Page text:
Memory allocation (4)

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memory allocation,preemitive allocation,non-preemitive allocation,first fit,best fit,

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Memory allocation (4)

  1. 1.  Memory is the processes by which information is encoded, stored and retrieved. Encoding allow information that is from the outside world to reach our senses in the forms of chemical and physical stimuli.
  2. 2.  An alloation is something that you set aside for use .for instance if you want to set aside a certain amount of hard drive space for an application,you can allocate how much in the settings.
  3. 3.  The placement of blocks of information in a memory system is called memory allocation. To allocate memory it is necessary to keep in information of available memory in the system.If memory management system finds sufficient free memory,it allocates only as much memory as needed ,keeping the rest available to satisfy future request . If sufficient memory is not available, swapping of blocks is done.
  4. 4.  In static memory allocation, size of the memory may be required for the calculation that must be define before loading and executing the program.
  5. 5.  Two methods are used for dynamic memory allocation:1-Nonpreemptive allocation2-preemptive allocation
  6. 6.  Consider M1 as a main memory and M2 as a secondry memory and a block K of n words is to be transferred from M2 to M1.for such memory allocation it is necessary to find or create an available reason of n or more words to accommodate K.This process is known as nonpreemptive allocation.
  7. 7.  In this algorithm, searching is started either at the beginning of the memory or where the previous first fit search ended.
  8. 8.  In this algorithm, all free memory blocks are searched and smallest free memory block which is large enough to accommodate desired block K is used to allocate K.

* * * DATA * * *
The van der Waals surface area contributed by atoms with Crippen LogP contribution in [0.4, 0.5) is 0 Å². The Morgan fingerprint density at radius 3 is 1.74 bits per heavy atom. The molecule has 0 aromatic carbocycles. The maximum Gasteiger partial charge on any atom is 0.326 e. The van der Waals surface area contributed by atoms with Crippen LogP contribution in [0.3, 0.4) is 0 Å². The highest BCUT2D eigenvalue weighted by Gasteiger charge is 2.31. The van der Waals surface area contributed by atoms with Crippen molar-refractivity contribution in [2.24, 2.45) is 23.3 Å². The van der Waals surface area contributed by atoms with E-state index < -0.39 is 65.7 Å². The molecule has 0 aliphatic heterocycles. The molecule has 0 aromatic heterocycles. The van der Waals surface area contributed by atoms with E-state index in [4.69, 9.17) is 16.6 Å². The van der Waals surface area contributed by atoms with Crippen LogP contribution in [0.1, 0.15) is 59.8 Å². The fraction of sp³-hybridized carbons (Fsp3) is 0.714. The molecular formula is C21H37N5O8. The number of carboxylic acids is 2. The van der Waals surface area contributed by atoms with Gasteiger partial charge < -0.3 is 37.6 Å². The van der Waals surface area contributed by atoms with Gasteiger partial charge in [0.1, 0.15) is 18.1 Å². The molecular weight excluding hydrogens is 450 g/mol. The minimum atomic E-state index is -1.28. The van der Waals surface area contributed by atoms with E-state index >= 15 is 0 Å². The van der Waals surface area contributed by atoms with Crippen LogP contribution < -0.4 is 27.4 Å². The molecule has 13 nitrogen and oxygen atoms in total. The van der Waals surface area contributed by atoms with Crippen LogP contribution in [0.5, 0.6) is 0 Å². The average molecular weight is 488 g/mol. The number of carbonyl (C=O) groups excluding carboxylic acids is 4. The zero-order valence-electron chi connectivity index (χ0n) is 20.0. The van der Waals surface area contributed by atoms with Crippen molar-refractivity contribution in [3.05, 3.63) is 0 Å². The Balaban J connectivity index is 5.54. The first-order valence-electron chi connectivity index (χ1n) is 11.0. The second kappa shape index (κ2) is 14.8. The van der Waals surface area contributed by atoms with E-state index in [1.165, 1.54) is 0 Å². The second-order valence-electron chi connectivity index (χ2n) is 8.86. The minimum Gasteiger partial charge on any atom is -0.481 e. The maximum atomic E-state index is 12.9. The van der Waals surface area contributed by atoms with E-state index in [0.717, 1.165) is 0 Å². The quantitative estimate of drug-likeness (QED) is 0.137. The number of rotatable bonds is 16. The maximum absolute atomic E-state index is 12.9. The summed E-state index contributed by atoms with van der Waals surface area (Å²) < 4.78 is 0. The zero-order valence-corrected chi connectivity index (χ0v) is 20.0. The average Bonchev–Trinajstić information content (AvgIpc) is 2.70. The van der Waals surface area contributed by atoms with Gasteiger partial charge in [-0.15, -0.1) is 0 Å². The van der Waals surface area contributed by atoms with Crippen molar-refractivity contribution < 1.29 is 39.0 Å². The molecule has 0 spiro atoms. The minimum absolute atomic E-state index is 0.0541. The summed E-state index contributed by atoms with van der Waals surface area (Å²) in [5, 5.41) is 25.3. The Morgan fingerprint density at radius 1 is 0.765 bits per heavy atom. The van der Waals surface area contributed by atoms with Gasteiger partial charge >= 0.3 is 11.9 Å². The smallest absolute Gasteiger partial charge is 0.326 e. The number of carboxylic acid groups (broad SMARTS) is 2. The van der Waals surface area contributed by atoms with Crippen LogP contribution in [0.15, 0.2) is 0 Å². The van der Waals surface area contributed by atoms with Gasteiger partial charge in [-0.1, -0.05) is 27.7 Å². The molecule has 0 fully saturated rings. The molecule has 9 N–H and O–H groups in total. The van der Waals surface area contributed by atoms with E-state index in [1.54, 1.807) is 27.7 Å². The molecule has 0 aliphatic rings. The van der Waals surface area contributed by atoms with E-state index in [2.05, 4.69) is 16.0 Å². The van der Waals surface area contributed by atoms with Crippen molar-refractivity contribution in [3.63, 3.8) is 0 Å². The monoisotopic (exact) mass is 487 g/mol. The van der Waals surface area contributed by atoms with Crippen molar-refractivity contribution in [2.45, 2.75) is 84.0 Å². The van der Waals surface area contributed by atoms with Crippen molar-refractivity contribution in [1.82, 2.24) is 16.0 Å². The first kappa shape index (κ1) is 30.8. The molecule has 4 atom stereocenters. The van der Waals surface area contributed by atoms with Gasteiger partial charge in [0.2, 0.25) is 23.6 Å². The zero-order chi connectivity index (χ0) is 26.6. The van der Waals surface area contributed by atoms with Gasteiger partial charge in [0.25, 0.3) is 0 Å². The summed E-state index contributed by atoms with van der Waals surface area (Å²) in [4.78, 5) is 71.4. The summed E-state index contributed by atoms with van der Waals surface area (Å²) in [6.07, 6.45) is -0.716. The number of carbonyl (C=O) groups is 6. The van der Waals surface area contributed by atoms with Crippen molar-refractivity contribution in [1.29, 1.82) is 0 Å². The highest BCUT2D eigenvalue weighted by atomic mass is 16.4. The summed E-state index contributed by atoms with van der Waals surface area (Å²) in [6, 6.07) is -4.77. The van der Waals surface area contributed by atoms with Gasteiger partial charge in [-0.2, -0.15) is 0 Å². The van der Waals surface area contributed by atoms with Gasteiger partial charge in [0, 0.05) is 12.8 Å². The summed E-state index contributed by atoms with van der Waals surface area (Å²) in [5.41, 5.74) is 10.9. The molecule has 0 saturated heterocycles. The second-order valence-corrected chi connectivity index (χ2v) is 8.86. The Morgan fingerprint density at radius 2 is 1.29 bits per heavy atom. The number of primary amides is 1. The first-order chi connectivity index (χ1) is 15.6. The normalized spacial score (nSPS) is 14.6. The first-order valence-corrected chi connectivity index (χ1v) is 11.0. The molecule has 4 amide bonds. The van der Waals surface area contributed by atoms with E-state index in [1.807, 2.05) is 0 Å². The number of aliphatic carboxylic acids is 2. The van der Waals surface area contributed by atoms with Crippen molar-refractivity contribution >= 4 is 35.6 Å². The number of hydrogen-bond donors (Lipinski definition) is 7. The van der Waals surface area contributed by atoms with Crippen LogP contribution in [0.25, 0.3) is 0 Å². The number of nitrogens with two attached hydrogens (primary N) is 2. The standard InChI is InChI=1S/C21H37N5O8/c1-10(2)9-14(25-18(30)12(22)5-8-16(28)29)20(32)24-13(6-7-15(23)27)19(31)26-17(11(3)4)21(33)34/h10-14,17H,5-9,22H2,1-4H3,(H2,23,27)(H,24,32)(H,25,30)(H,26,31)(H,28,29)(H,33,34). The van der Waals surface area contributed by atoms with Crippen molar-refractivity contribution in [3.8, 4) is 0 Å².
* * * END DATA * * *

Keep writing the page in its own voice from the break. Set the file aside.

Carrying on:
9. 9.  Nonpreemptive allocation can’t make efficient use of memory in all situation. Due scattered memory blocks larger free memory blocks may not be available. Much more efficient us of the available memory space is possible if the occupied space can be re allocated to make room for incoming blocks by a method called as compaction.
  10. 10.  Fixed memory Stack memory Heap memory
  11. 11.  Executable code Global variables Constant structures that don’t fit inside a machine instruction. (constant arrays, strings, floating points, long integers etc.) Static variables. Subroutine local variable in non-recursive languages (e.g. early FORTRAN).
  12. 12.  Stores information in such a manner that the item stored last is the first item retrieved. In digital computer, it is essentially a memory unit with an address register that can count only after an initial value is loaded into it. Two operations of a stack are 1. Insertion 2. Deletion
  13. 13.  Structures whose size varies dynamically (e.g. variable length arrays or strings). Structures that are allocated dynamically (e.g. records in a linked list). Structures created by a function call that must survive after the call returns.Issues: Allocation and free space management Deallocation / garbage collection

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